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What Are We Doing...
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Aug 22, 2018 04:36AM

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Book cover for Superhuman by Habit: A Guide to Becoming the Best Possible Version of Yourself, One Tiny Habit at a Time
New habits are things that you do, but old habits are things that you are. There's a difference between waking up early and being an early riser, eating a healthy meal and being a healthy eater, getting some work done and being a productive ...more
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George Saunders
“What I regret most in my life are failures of kindness. Those moments when another human being was there, in front of me, suffering and I responded… sensibly. Reservedly. Mildly.”
George Saunders

Marilynne Robinson
“I talked once with a cabdriver who had spent years in prison. He said he had no idea that the world was something he could be interested in. And then he read a book.”
Marilynne Robinson, What are We Doing Here?

Merlin Sheldrake
“The idea that a neat line can be drawn that separates nonhumans from humans with “real minds” and “real comprehension” has been curtly dismissed by the philosopher Daniel Dennett as an “archaic myth.” Brains didn’t evolve their tricks from scratch, and many of their characteristics reflect more ancient processes that existed long before recognizable brains arose.”
Merlin Sheldrake, Entangled Life: How Fungi Make Our Worlds, Change Our Minds & Shape Our Futures

Merlin Sheldrake
“Whether one calls slime molds, fungi, and plants “intelligent” depends on one’s point of view. Classical scientific definitions of intelligence use humans as a yardstick by which all other species are measured. According to these anthropocentric definitions, humans are always at the top of the intelligence rankings, followed by animals that look like us (chimpanzees, bonobos, etc.), followed again by other “higher” animals, and onward and downward in a league table—a great chain of intelligence drawn up by the ancient Greeks, which persists one way or another to this day. Because these organisms don’t look like us or outwardly behave like us—or have brains—they have traditionally been allocated a position somewhere at the bottom of the scale. Too often, they are thought of as the inert backdrop to animal life. Yet many are capable of sophisticated behaviors that prompt us to think in new ways about what it means for organisms to “solve problems,” “communicate,” “make decisions,” “learn,” and “remember.” As we do so, some of the vexed hierarchies that underpin modern thought start to soften. As they soften, our ruinous attitudes toward the more-than-human world may start to change. The second field of research that has guided me in this inquiry concerns the way we think about the microscopic organisms—or microbes—that cover every inch of the planet. In the last four decades, new technologies have granted unprecedented access to microbial lives. The outcome? For your community of microbes—your “microbiome”—your body is a planet. Some prefer the temperate forest of your scalp, some the arid plains of your forearm, some the tropical forest of your crotch or armpit. Your gut (which if unfolded would occupy an area of thirty-two square meters), ears, toes, mouth, eyes, skin, and every surface, passage, and cavity you possess teem with bacteria and fungi. You carry around more microbes than your “own” cells. There are more bacteria in your gut than stars in our galaxy. For humans, identifying where one individual stops and another starts is not generally something we”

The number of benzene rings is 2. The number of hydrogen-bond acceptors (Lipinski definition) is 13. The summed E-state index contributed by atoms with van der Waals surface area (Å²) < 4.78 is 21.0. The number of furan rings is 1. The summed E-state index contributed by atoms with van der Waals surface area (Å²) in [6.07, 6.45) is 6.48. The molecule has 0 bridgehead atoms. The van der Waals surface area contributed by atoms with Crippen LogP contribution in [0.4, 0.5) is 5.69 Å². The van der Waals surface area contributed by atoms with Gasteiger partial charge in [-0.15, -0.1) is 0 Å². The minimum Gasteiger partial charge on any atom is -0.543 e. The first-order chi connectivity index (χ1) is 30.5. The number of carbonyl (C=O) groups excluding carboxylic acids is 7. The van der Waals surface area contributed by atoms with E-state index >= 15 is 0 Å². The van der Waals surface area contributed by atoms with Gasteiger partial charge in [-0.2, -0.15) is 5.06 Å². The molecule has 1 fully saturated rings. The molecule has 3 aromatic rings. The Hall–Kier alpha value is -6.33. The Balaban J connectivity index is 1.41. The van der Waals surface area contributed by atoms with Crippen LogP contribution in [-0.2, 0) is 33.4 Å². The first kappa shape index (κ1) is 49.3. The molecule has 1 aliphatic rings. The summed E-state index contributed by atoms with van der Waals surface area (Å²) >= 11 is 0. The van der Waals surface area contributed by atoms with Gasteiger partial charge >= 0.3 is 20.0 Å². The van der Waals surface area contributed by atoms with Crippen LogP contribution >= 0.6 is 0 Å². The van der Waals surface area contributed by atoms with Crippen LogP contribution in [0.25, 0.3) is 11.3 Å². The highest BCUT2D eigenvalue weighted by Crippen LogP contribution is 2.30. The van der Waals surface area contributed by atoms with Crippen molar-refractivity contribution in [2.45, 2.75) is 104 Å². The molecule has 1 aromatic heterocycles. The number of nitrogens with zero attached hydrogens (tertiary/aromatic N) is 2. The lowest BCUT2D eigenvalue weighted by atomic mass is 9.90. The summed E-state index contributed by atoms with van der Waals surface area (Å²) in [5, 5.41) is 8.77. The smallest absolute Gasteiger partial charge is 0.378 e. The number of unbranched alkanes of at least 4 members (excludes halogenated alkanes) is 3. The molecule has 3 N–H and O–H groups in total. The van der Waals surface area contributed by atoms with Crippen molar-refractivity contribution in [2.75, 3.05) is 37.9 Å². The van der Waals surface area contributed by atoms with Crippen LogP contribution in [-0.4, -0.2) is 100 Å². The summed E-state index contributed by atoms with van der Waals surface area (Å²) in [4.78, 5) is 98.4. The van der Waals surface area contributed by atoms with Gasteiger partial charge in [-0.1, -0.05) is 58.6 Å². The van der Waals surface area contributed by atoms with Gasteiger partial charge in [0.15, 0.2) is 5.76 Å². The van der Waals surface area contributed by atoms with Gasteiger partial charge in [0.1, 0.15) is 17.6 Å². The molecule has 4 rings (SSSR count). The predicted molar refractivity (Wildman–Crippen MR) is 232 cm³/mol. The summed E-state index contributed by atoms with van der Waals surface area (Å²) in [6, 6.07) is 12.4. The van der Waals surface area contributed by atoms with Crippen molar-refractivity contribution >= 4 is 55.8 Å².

Merlin Sheldrake, Entangled Life: How Fungi Make Our Worlds, Change Our Minds & Shape Our Futures

Merlin Sheldrake
“all life-forms are in fact processes not things.”
Merlin Sheldrake, Entangled Life: How Fungi Make Our Worlds, Change Our Minds & Shape Our Futures

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